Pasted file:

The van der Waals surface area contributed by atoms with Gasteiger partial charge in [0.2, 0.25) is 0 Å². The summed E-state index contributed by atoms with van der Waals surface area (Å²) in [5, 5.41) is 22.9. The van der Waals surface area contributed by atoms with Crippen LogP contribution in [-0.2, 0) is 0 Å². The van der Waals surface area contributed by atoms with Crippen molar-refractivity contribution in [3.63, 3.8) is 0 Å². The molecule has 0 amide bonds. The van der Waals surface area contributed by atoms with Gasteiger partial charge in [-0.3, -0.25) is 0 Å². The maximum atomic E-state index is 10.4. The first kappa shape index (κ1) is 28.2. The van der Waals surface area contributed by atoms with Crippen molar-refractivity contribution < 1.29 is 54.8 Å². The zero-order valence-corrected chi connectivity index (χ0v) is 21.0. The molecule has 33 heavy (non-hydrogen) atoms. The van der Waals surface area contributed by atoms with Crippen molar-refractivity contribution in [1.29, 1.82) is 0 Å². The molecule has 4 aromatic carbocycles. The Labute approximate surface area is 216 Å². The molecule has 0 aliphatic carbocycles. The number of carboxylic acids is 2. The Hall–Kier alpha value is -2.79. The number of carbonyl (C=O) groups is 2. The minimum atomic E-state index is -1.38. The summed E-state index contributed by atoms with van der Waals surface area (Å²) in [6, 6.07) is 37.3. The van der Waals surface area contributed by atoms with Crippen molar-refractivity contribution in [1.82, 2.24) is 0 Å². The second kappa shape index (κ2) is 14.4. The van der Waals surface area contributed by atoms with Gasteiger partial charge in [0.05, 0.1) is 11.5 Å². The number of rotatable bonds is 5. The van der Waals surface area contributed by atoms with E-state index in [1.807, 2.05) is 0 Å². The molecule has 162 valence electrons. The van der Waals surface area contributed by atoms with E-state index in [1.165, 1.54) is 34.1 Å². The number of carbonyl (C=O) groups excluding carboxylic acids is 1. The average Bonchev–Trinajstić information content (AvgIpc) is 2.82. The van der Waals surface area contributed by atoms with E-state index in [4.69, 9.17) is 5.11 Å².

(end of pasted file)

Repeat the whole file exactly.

The van der Waals surface area contributed by atoms with Gasteiger partial charge in [0.2, 0.25) is 0 Å². The summed E-state index contributed by atoms with van der Waals surface area (Å²) in [5, 5.41) is 22.9. The van der Waals surface area contributed by atoms with Crippen LogP contribution in [-0.2, 0) is 0 Å². The van der Waals surface area contributed by atoms with Crippen molar-refractivity contribution in [3.63, 3.8) is 0 Å². The molecule has 0 amide bonds. The van der Waals surface area contributed by atoms with Gasteiger partial charge in [-0.3, -0.25) is 0 Å². The maximum atomic E-state index is 10.4. The first kappa shape index (κ1) is 28.2. The van der Waals surface area contributed by atoms with Crippen molar-refractivity contribution < 1.29 is 54.8 Å². The zero-order valence-corrected chi connectivity index (χ0v) is 21.0. The molecule has 33 heavy (non-hydrogen) atoms. The van der Waals surface area contributed by atoms with Crippen molar-refractivity contribution in [1.29, 1.82) is 0 Å². The molecule has 4 aromatic carbocycles. The Labute approximate surface area is 216 Å². The molecule has 0 aliphatic carbocycles. The number of carboxylic acids is 2. The Hall–Kier alpha value is -2.79. The number of carbonyl (C=O) groups is 2. The minimum atomic E-state index is -1.38. The summed E-state index contributed by atoms with van der Waals surface area (Å²) in [6, 6.07) is 37.3. The van der Waals surface area contributed by atoms with Crippen molar-refractivity contribution in [1.82, 2.24) is 0 Å². The second kappa shape index (κ2) is 14.4. The van der Waals surface area contributed by atoms with Gasteiger partial charge in [0.05, 0.1) is 11.5 Å². The number of rotatable bonds is 5. The van der Waals surface area contributed by atoms with E-state index in [1.807, 2.05) is 0 Å². The molecule has 162 valence electrons. The van der Waals surface area contributed by atoms with E-state index in [1.165, 1.54) is 34.1 Å². The number of carbonyl (C=O) groups excluding carboxylic acids is 1. The average Bonchev–Trinajstić information content (AvgIpc) is 2.82. The van der Waals surface area contributed by atoms with E-state index in [4.69, 9.17) is 5.11 Å².